Congress may have to resurrect some tax credits in order to kill them.
That’s one possible outcome of what has become an annual debate on a series of tax breaks for everyone from big companies with research arms like Intel Corp. (INTC:US) and Amgen Inc. (AMGN:US) to farmers and teachers -- breaks lawmakers typically extend for short periods with a promise of a more comprehensive review to follow.
Called “extenders” by lobbyists and lawmakers, the tax provisions expire again in January 2014, the deadline Congress set when it renewed them as part of the January 2013 deal to avert the fiscal cliff, Bloomberg BNA reported.
Trouble is, the package of tax breaks is generally popular with businesses, individuals and politicians -- so ending them abruptly without any promise of a cut in tax rates or changes through a tax-code revision probably would result in an uproar.
For lawmakers, that means renewing the breaks temporarily and then going after them in broader tax talks next year, with an eye toward scrapping some.
“It needs to be handled in a larger tax reform,” Representative Devin Nunes, a California Republican on the House Ways and Means Committee, told Bloomberg BNA. “That would be my preference but at this stage of the game anything’s possible.”
The congressional tax-writing committees have soured toward temporary extensions of tax credits.
Leaders of the Senate Finance Committee and the House Ways and Means Committee -- Senator Max Baucus, a Montana Democrat, and Representative Dave Camp, a Michigan Republican -- are focused on using one bill to end temporary extensions, which create uncertainty for those affected, even if the breaks go away for a period of time in the process, aides said.
Both chairmen say their reviews of the tax code will cover all tax credits and deductions, with an eye toward consolidation and possibly shedding those that fail to meet their original purpose. In addition, lawmakers say eliminating tax credits will help Congress reduce top corporate and individual tax rates.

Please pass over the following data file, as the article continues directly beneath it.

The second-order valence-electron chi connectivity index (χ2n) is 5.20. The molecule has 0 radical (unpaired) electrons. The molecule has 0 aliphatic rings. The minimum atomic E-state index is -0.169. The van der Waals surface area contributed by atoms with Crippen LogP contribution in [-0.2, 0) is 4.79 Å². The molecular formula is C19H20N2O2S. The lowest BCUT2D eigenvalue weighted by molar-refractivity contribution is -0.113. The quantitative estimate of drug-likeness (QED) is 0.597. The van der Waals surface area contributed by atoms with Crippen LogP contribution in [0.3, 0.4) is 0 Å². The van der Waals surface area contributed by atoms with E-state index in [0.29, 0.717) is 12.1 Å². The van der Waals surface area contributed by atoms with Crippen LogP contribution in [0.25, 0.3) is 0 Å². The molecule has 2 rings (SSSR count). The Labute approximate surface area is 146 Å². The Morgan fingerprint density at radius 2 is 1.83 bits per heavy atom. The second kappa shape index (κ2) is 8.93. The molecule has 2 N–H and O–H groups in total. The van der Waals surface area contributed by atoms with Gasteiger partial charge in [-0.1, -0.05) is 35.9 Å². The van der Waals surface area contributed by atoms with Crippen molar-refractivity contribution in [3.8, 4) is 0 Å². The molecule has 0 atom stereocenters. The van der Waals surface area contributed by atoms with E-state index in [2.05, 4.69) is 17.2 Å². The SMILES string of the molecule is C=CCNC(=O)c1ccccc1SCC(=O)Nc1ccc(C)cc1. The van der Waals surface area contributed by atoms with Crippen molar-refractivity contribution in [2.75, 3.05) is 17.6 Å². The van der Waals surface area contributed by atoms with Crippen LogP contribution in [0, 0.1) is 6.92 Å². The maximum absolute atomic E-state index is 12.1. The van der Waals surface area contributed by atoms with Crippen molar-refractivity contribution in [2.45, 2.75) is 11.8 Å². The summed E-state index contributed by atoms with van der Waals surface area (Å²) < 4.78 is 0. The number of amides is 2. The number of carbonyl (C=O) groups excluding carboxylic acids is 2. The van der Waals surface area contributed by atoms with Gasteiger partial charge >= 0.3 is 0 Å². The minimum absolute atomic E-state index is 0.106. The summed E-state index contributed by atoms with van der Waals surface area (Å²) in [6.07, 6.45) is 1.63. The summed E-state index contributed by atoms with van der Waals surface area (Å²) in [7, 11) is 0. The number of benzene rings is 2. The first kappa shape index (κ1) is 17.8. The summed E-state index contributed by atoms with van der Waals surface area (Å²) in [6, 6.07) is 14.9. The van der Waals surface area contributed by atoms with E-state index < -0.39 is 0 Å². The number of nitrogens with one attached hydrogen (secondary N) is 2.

There’s a chance lawmakers will address these extenders during wider budget and deficit talks this year, though Sander Levin, the ranking Democrat on the Ways and Means Committee, told reporters last week that the top priority is addressing the automatic spending cuts known as sequestration.
The provisions expiring in 2013 account for most of the $451 billion cost of extending all tax provisions expiring between 2013 and 2023, the Congressional Research Service said in a June 27 report on tax extenders.
The immediate challenge for tax extenders is that Congress doesn’t appear to have legislation at hand to which they can be attached, Nunes said.
Lobbyists following the issue said they expect some legislative measure that would extend the tax provisions to emerge in the weeks ahead, perhaps applying retroactively if it waits until early 2014.
Retroactive renewal for some of the provisions is nothing new, said Mary Kusler, director of government relations for the National Education Association, which is pushing the tax credit teachers receive for the school supplies they buy on their own.
“I’d like to see it in time,” she said. “There is certainly a lot of discussion that will happen in the next 60 days.”
The credit helps teachers offset some of the $1.6 billion they spend nationally on school supplies, Kusler said.
Other expiring provisions include the tax credit for research and experimentation, used by Intel, Amgen and other big companies; bonus depreciation; the credit for energy efficient appliances, backed by Whirlpool Corp. (WHR:US) and General Electric Co. (GE:US); incentives for alternative fuel; and the construction date to receive the production tax credit or investment tax credit for alternative energy, including wind companies.
Congress added a measure regarding the construction date when lawmakers last extended the provisions, allowing companies to qualify as long as they begin construction before the end of 2013 -- even if a project does not become operational until 2015, for instance.
Anticipating the possible expiration of the production tax credit provision, managers of some projects may rush to begin work before the end of the year, said Jed Roher, a tax lawyer with Godfrey & Kahn S.C. in Milwaukee, who advises clients with qualifying projects.
Roher told Bloomberg BNA he has advised clients to perform any work that could qualify as starting construction, which might be as simple as preparing construction materials.
All of the tax provisions have constituencies ready to defend them. The loss of bonus depreciation, for instance, would cost the telecommunications and utility industries $100 billion in additional tax payments, Moody’s Investors Service said in a September report.
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